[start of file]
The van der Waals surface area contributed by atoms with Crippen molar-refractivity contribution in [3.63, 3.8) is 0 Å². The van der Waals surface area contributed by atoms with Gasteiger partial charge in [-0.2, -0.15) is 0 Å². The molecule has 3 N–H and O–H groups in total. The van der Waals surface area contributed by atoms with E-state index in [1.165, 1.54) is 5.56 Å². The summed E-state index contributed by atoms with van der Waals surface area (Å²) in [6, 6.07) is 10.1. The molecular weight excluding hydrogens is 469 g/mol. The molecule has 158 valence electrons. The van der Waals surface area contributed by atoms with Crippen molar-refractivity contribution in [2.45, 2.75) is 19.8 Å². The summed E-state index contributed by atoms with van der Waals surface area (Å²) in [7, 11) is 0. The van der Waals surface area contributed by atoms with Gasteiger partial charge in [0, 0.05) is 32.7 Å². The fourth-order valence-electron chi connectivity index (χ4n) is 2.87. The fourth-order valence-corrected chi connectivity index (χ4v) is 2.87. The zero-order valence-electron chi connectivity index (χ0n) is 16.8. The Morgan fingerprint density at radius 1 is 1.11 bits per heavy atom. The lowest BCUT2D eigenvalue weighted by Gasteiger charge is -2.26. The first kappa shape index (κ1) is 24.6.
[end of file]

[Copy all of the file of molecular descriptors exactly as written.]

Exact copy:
The van der Waals surface area contributed by atoms with Crippen molar-refractivity contribution in [3.63, 3.8) is 0 Å². The van der Waals surface area contributed by atoms with Gasteiger partial charge in [-0.2, -0.15) is 0 Å². The molecule has 3 N–H and O–H groups in total. The van der Waals surface area contributed by atoms with E-state index in [1.165, 1.54) is 5.56 Å². The summed E-state index contributed by atoms with van der Waals surface area (Å²) in [6, 6.07) is 10.1. The molecular weight excluding hydrogens is 469 g/mol. The molecule has 158 valence electrons. The van der Waals surface area contributed by atoms with Crippen molar-refractivity contribution in [2.45, 2.75) is 19.8 Å². The summed E-state index contributed by atoms with van der Waals surface area (Å²) in [7, 11) is 0. The van der Waals surface area contributed by atoms with Gasteiger partial charge in [0, 0.05) is 32.7 Å². The fourth-order valence-electron chi connectivity index (χ4n) is 2.87. The fourth-order valence-corrected chi connectivity index (χ4v) is 2.87. The zero-order valence-electron chi connectivity index (χ0n) is 16.8. The Morgan fingerprint density at radius 1 is 1.11 bits per heavy atom. The lowest BCUT2D eigenvalue weighted by Gasteiger charge is -2.26. The first kappa shape index (κ1) is 24.6.